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All Eyes Turn to Deficit Reduction Committee as Spectrum Debate Resurfaces
Although it is still possible that a stand-alone spectrum bill could advance in the 112th Congress, the expectation is that the debate over spectrum will be wrapped up into the larger debate on deficit reduction. And that debate will be dominated by the Joint Select Committee on Deficit Reduction, also known colloquially as the Super Committee. That Committee, consisting of 12 Members (six from each Chamber, and six from each political party), has been tasked with developing a proposal to cut at least $1.2 trillion from the deficit over the next 10 years. Any proposal developed by the Super Committee must be finalized by November 23 and have the support of a majority of its Members. If the Committee is able to meet these milestones, the proposal then will be referred to the House and Senate for consideration, with no amendments and no filibusters permitted.
The revenue potential associated with incentive auctions and other spectrum proposals is expected to be quite attractive to the Super Committee, in particular House Energy and Commerce Committee Chairman Fred Upton (R-MI) and Senate Commerce Communications Subcommittee Chairman John Kerry (D-MA), who are Members of the Super Committee. The Congressional Budget Office has indicated that spectrum auctions could raise more than $24 billion in the next 10 years, a not insignificant amount of revenue at a time when every penny counts. Senate Commerce Committee Chairman Jay Rockefeller (D-WV) still supports using a portion of that revenue to fund the build-out of a nationwide public safety mobile broadband network, a proposal supported by many Members of the House and Senate (and the Administration). But the House and Senate continue to differ over which spectrum bands should be used for that network, and more specifically, whether the 700 MHz D-Block should be reallocated to public safety.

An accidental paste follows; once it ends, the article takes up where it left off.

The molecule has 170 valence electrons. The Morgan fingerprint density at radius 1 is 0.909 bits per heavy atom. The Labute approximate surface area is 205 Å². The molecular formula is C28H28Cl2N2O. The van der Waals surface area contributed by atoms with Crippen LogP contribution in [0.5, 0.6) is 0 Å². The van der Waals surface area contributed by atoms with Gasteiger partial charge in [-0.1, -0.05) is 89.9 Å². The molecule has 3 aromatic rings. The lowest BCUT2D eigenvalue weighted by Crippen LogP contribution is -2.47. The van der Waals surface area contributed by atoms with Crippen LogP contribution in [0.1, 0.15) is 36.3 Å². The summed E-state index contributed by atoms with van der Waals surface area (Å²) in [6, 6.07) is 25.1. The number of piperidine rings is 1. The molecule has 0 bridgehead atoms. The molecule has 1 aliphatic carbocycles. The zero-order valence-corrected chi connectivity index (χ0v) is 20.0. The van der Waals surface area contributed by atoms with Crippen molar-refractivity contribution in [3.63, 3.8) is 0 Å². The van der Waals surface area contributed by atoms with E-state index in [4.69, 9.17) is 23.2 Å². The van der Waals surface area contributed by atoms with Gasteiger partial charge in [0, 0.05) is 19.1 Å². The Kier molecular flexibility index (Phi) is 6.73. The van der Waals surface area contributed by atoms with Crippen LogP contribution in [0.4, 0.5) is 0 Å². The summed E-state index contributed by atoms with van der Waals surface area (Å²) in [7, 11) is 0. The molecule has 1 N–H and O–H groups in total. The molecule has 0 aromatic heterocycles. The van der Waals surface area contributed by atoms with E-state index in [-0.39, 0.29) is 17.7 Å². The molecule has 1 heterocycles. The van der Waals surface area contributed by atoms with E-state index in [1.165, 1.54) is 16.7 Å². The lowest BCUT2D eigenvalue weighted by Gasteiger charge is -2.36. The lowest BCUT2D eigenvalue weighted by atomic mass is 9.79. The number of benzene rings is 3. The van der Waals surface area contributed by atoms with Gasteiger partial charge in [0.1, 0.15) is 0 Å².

The American Jobs Act, released by the White House in mid-September, added another set of spectrum issues to the Super Committee's plate. That legislation, which includes a number of reforms meant to promote job creation in the U.S., includes language that would grant the Federal Communications Commission (FCC) the authority to impose spectrum fees on spectrum license holders other than TV broadcasters and public safety entities (who benefit from a statutory exemption from such fees in the bill). The Act also sets revenue targets for the Commission to meet through spectrum fees. Finally, the Act makes certain changes related to the auction of domestic satellite spectrum, including Mobile Satellite Spectrum and use of such spectrum for terrestrial broadband services.